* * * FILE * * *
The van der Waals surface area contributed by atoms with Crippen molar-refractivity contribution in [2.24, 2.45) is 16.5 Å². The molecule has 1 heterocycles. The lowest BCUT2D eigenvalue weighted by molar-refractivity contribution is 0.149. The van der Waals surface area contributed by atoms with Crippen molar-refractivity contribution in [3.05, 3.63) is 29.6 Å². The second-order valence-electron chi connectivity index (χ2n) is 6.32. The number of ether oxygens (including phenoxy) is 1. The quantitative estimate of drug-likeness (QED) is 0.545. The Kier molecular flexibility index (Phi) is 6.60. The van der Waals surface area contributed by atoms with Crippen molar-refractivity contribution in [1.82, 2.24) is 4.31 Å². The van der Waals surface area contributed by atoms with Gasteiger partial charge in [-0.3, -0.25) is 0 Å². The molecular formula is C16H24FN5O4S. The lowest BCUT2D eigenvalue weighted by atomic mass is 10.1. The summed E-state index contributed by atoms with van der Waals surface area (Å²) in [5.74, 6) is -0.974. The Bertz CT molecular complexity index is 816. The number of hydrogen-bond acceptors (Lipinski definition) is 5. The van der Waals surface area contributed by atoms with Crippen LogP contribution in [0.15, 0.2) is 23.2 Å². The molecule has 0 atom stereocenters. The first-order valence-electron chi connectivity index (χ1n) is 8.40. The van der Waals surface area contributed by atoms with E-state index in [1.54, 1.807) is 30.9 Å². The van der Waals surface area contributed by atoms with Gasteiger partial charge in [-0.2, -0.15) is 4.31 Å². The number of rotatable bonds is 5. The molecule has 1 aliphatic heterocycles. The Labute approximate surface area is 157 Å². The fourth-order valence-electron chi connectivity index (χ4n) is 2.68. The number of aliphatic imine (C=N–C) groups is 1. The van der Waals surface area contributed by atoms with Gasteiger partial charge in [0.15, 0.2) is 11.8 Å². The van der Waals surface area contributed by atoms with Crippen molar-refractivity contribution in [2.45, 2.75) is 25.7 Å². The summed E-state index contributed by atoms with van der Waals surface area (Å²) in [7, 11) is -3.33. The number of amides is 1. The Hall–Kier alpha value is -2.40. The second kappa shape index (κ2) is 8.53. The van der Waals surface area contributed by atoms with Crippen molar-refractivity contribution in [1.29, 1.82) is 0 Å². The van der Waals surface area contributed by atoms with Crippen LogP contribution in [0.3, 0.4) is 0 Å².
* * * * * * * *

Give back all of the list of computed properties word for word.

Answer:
The van der Waals surface area contributed by atoms with Crippen molar-refractivity contribution in [2.24, 2.45) is 16.5 Å². The molecule has 1 heterocycles. The lowest BCUT2D eigenvalue weighted by molar-refractivity contribution is 0.149. The van der Waals surface area contributed by atoms with Crippen molar-refractivity contribution in [3.05, 3.63) is 29.6 Å². The second-order valence-electron chi connectivity index (χ2n) is 6.32. The number of ether oxygens (including phenoxy) is 1. The quantitative estimate of drug-likeness (QED) is 0.545. The Kier molecular flexibility index (Phi) is 6.60. The van der Waals surface area contributed by atoms with Crippen molar-refractivity contribution in [1.82, 2.24) is 4.31 Å². The van der Waals surface area contributed by atoms with Gasteiger partial charge in [-0.3, -0.25) is 0 Å². The molecular formula is C16H24FN5O4S. The lowest BCUT2D eigenvalue weighted by atomic mass is 10.1. The summed E-state index contributed by atoms with van der Waals surface area (Å²) in [5.74, 6) is -0.974. The Bertz CT molecular complexity index is 816. The number of hydrogen-bond acceptors (Lipinski definition) is 5. The van der Waals surface area contributed by atoms with Crippen LogP contribution in [0.15, 0.2) is 23.2 Å². The molecule has 0 atom stereocenters. The first-order valence-electron chi connectivity index (χ1n) is 8.40. The van der Waals surface area contributed by atoms with E-state index in [1.54, 1.807) is 30.9 Å². The van der Waals surface area contributed by atoms with Gasteiger partial charge in [-0.2, -0.15) is 4.31 Å². The number of rotatable bonds is 5. The molecule has 1 aliphatic heterocycles. The Labute approximate surface area is 157 Å². The fourth-order valence-electron chi connectivity index (χ4n) is 2.68. The number of aliphatic imine (C=N–C) groups is 1. The van der Waals surface area contributed by atoms with Gasteiger partial charge in [0.15, 0.2) is 11.8 Å². The van der Waals surface area contributed by atoms with Crippen molar-refractivity contribution in [2.45, 2.75) is 25.7 Å². The summed E-state index contributed by atoms with van der Waals surface area (Å²) in [7, 11) is -3.33. The number of amides is 1. The Hall–Kier alpha value is -2.40. The second kappa shape index (κ2) is 8.53. The van der Waals surface area contributed by atoms with Crippen molar-refractivity contribution in [1.29, 1.82) is 0 Å². The van der Waals surface area contributed by atoms with Crippen LogP contribution in [0.3, 0.4) is 0 Å².